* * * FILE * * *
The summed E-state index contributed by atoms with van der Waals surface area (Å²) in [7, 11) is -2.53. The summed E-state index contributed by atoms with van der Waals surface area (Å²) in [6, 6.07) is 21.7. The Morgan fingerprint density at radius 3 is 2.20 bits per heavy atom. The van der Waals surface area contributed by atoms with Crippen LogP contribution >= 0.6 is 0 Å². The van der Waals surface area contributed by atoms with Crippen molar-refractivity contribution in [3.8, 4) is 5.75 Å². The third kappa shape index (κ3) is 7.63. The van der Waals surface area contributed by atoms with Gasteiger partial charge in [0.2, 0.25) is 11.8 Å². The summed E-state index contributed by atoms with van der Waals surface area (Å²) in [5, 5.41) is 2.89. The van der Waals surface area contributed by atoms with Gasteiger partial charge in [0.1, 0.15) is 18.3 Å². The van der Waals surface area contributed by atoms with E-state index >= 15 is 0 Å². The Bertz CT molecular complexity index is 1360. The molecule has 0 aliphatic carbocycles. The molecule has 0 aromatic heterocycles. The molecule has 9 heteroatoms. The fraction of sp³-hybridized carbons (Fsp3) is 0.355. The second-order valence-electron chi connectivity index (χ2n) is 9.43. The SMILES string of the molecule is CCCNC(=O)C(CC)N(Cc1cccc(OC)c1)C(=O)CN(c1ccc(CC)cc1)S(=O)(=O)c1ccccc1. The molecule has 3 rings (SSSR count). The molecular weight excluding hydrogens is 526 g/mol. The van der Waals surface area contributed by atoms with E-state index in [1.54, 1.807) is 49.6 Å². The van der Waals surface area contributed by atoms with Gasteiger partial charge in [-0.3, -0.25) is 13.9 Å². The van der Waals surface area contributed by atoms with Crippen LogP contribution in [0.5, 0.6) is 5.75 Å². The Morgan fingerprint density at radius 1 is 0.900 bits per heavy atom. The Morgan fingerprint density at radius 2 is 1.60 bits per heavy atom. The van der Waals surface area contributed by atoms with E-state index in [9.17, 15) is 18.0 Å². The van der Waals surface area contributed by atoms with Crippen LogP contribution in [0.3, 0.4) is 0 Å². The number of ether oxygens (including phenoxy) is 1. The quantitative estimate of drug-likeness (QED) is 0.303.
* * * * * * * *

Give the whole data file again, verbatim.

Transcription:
The summed E-state index contributed by atoms with van der Waals surface area (Å²) in [7, 11) is -2.53. The summed E-state index contributed by atoms with van der Waals surface area (Å²) in [6, 6.07) is 21.7. The Morgan fingerprint density at radius 3 is 2.20 bits per heavy atom. The van der Waals surface area contributed by atoms with Crippen LogP contribution >= 0.6 is 0 Å². The van der Waals surface area contributed by atoms with Crippen molar-refractivity contribution in [3.8, 4) is 5.75 Å². The third kappa shape index (κ3) is 7.63. The van der Waals surface area contributed by atoms with Gasteiger partial charge in [0.2, 0.25) is 11.8 Å². The summed E-state index contributed by atoms with van der Waals surface area (Å²) in [5, 5.41) is 2.89. The van der Waals surface area contributed by atoms with Gasteiger partial charge in [0.1, 0.15) is 18.3 Å². The van der Waals surface area contributed by atoms with E-state index >= 15 is 0 Å². The Bertz CT molecular complexity index is 1360. The molecule has 0 aliphatic carbocycles. The molecule has 0 aromatic heterocycles. The molecule has 9 heteroatoms. The fraction of sp³-hybridized carbons (Fsp3) is 0.355. The second-order valence-electron chi connectivity index (χ2n) is 9.43. The SMILES string of the molecule is CCCNC(=O)C(CC)N(Cc1cccc(OC)c1)C(=O)CN(c1ccc(CC)cc1)S(=O)(=O)c1ccccc1. The molecule has 3 rings (SSSR count). The molecular weight excluding hydrogens is 526 g/mol. The van der Waals surface area contributed by atoms with E-state index in [1.54, 1.807) is 49.6 Å². The van der Waals surface area contributed by atoms with Gasteiger partial charge in [-0.3, -0.25) is 13.9 Å². The van der Waals surface area contributed by atoms with Crippen LogP contribution in [0.5, 0.6) is 5.75 Å². The Morgan fingerprint density at radius 1 is 0.900 bits per heavy atom. The Morgan fingerprint density at radius 2 is 1.60 bits per heavy atom. The van der Waals surface area contributed by atoms with E-state index in [9.17, 15) is 18.0 Å². The van der Waals surface area contributed by atoms with Crippen LogP contribution in [0.3, 0.4) is 0 Å². The number of ether oxygens (including phenoxy) is 1. The quantitative estimate of drug-likeness (QED) is 0.303.